Gilenya is a medicine that contains the active substance fingolimod. It is available as capsules (0.5 mg).
|Table of Contents|
|What is it used for?|
|How is it used?|
|How does it work?|
|How has it been studied?|
|What benefits has it shown during the studies?|
|What is the risk associated?|
|Why has it been approved?|
Gilenya is used to treat adults with highly active multiple sclerosis (MS). MS is a disease of the nerves, in which inflammation destroys the protective sheath surrounding the nerve cells. Gilenya is used in the type of MS known as ?relapsing-remitting?, when the patient has attacks (relapses) in between periods with decreased symptoms (remissions). It is used when the disease has failed to respond to a beta-interferon (another type of medicine used in MS), or is severe and getting worse rapidly.
The medicine can only be obtained with a prescription.
Treatment with Gilenya should be started and supervised by a physician experienced in MS. The recommended dose is one capsule taken once a day by mouth.
In MS, the body?s immune system malfunctions and attacks parts of the central nervous system (the brain and spinal cord). The active substance in Gilenya, fingolimod, reduces the ability of T cells (a type of white blood cell involved in the immune system) to move from the lymph nodes towards the brain and spinal cord thus limiting the damage they cause in MS. It does this by blocking the action of a receptor on the T cells called the sphingosine-1-phosphate receptor, which is involved in regulating the movement of these cells in the body.
The effects of Gilenya were first tested in experimental models before being studied in humans.
Gilenya at two doses (0.5 mg and 1.25 mg) was investigated in two main studies in MS patients. In one study, Gilenya was compared with placebo over two years in 1,272 patients with relapsing-remitting MS. In the second study Gilenya was compared with beta-interferon over one year in 1,292 patients. The main measure of effectiveness in both studies was based on the number of relapses the patients experienced each year.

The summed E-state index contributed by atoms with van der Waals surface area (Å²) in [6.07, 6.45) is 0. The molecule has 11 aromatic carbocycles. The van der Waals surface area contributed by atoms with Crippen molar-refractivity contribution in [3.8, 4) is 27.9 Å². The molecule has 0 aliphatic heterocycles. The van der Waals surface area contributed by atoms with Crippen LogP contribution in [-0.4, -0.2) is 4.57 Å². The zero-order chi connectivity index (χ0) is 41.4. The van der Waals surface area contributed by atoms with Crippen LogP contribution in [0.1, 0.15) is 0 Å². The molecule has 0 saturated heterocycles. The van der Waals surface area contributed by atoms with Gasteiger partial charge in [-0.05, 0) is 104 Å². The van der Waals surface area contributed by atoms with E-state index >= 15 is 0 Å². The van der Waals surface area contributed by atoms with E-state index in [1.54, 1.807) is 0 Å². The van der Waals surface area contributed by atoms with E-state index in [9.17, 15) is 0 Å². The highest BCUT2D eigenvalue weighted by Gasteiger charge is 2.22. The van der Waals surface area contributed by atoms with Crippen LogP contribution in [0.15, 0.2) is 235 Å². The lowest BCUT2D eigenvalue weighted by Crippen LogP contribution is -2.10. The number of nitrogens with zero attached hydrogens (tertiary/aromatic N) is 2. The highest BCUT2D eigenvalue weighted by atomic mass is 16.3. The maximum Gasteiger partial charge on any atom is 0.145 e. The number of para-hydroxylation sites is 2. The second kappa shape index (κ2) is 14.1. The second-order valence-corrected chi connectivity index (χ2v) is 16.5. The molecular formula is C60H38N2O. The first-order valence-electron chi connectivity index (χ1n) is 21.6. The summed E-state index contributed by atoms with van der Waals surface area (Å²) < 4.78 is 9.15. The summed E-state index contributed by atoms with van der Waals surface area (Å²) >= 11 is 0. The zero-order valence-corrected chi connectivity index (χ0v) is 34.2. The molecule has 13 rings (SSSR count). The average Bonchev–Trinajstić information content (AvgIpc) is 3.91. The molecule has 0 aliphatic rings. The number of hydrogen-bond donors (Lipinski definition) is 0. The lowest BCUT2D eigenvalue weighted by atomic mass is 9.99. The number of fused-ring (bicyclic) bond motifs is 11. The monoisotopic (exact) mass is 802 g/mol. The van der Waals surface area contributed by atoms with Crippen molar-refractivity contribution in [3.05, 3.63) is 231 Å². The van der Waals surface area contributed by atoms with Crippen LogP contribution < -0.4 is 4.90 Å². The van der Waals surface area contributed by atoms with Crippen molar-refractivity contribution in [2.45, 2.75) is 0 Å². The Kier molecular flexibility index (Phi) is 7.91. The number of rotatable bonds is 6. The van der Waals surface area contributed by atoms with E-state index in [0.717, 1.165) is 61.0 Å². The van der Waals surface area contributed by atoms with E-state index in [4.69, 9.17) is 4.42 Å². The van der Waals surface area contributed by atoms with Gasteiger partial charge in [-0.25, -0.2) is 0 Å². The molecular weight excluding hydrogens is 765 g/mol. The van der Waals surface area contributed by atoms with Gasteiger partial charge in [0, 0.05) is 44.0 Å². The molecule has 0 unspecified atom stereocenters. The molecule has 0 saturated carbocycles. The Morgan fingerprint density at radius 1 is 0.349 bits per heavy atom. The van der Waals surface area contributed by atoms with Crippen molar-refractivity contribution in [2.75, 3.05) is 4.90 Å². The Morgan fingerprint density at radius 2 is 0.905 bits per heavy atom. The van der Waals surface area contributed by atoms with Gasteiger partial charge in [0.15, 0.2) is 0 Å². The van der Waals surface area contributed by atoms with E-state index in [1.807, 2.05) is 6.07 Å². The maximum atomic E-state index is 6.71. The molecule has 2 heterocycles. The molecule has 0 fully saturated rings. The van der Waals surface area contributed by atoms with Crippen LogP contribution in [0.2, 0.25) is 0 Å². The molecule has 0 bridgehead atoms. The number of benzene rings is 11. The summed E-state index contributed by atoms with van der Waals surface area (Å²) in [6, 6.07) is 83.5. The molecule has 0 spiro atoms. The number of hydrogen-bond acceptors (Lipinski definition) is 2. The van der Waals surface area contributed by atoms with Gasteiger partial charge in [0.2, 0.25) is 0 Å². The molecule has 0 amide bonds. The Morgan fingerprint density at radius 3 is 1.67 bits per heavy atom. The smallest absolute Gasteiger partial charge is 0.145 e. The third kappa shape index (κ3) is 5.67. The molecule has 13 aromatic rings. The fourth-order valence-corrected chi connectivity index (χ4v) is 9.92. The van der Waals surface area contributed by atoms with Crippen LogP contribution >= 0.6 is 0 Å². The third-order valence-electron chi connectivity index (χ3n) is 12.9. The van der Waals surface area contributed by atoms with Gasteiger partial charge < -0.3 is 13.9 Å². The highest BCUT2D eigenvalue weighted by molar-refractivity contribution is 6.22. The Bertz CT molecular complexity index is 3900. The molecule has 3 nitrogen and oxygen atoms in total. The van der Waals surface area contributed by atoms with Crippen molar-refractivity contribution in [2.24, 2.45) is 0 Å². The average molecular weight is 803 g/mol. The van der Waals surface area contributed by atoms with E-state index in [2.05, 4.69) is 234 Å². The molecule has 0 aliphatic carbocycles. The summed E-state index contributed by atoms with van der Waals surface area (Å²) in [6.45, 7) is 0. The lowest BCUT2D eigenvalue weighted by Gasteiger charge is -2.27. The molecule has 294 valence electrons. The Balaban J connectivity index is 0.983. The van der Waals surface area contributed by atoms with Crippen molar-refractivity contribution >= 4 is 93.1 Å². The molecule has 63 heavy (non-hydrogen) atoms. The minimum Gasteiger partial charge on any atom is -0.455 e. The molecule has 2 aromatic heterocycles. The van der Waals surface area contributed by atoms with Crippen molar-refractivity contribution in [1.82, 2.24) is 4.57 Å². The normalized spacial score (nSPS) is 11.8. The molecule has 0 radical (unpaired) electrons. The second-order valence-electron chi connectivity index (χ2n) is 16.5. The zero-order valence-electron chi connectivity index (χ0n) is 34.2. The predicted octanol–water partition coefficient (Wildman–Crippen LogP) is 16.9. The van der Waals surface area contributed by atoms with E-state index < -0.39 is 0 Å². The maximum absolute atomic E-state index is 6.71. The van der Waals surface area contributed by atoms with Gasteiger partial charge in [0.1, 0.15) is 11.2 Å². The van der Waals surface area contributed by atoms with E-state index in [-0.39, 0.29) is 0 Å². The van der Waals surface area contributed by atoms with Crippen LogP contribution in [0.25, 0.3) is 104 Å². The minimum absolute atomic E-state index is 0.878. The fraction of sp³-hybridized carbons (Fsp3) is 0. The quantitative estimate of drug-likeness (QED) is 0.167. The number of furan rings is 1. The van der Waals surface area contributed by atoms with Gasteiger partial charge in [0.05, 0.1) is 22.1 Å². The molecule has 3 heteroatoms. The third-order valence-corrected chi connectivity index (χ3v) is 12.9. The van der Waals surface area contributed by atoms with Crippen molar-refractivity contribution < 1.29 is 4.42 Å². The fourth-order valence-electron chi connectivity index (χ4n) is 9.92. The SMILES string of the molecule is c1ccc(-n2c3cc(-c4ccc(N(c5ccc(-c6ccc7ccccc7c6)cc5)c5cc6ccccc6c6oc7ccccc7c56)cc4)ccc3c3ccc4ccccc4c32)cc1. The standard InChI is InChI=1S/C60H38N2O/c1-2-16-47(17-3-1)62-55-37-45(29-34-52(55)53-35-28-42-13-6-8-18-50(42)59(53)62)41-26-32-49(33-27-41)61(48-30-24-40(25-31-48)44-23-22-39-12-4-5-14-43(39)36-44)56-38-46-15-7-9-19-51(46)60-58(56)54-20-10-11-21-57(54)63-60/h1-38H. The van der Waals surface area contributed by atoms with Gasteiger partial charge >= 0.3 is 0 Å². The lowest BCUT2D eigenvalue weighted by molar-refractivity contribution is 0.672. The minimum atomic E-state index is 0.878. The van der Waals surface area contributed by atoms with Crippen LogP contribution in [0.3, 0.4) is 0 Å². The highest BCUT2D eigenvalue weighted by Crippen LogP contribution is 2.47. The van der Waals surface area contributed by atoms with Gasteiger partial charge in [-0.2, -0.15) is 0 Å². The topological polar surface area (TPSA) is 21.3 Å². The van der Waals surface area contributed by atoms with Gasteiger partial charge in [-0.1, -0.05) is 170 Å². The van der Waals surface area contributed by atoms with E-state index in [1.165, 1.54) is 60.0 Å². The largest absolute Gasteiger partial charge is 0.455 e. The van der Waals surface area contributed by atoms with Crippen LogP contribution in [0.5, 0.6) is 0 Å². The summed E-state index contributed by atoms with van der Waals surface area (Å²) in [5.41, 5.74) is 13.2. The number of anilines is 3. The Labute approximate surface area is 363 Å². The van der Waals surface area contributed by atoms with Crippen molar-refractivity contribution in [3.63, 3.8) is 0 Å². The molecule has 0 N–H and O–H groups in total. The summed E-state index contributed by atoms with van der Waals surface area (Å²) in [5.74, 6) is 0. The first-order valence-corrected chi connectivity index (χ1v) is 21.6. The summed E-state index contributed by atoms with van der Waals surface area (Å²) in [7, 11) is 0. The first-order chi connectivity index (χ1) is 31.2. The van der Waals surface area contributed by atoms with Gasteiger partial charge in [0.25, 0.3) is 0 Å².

Gilenya was shown to be more effective than placebo and beta-interferon in reducing the number of relapses. The lower dose of Gilenya was shown to be as effective as the higher dose. In the first study, the number of relapses per year among patients treated with Gilenya was around half the number seen in patients given placebo. In the second study, the number of relapses in patients receiving Gilenya was also around half the number seen in patients given beta-interferon.
The most common side effects with Gilenya (seen in more than 1 patient in 10) are flu infections, headache, cough, diarrhoea, back pain and raised liver enzyme levels. For the full list of all side effects reported with Gilenya, see the package leaflet.
Gilenya should not be used in people who may be hypersensitive (allergic) to fingolimod or any of the other ingredients. Gilenya must not be used in patients at risk of infections due to a weakened immune system, patients with a severe infection or a long-term infection such as hepatitis, cancer (except a type of skin cancer called ?basal cell carcinoma?) or severe liver problems. Women should avoid becoming pregnant while taking Gilenya and for two months after treatment has stopped.
The CHMP concluded that the effectiveness of Gilenya had been shown and noted that it had the benefit of being taken by mouth. However, because of its safety profile, the Committee concluded that Gilenya should only be used in patients who have a real need for the medicine either because they have failed to respond to a beta-interferon or because their disease is severe and getting worse rapidly. The Committee decided that Gilenya?s benefits are greater than its risks and recommended that it be given marketing authorisation.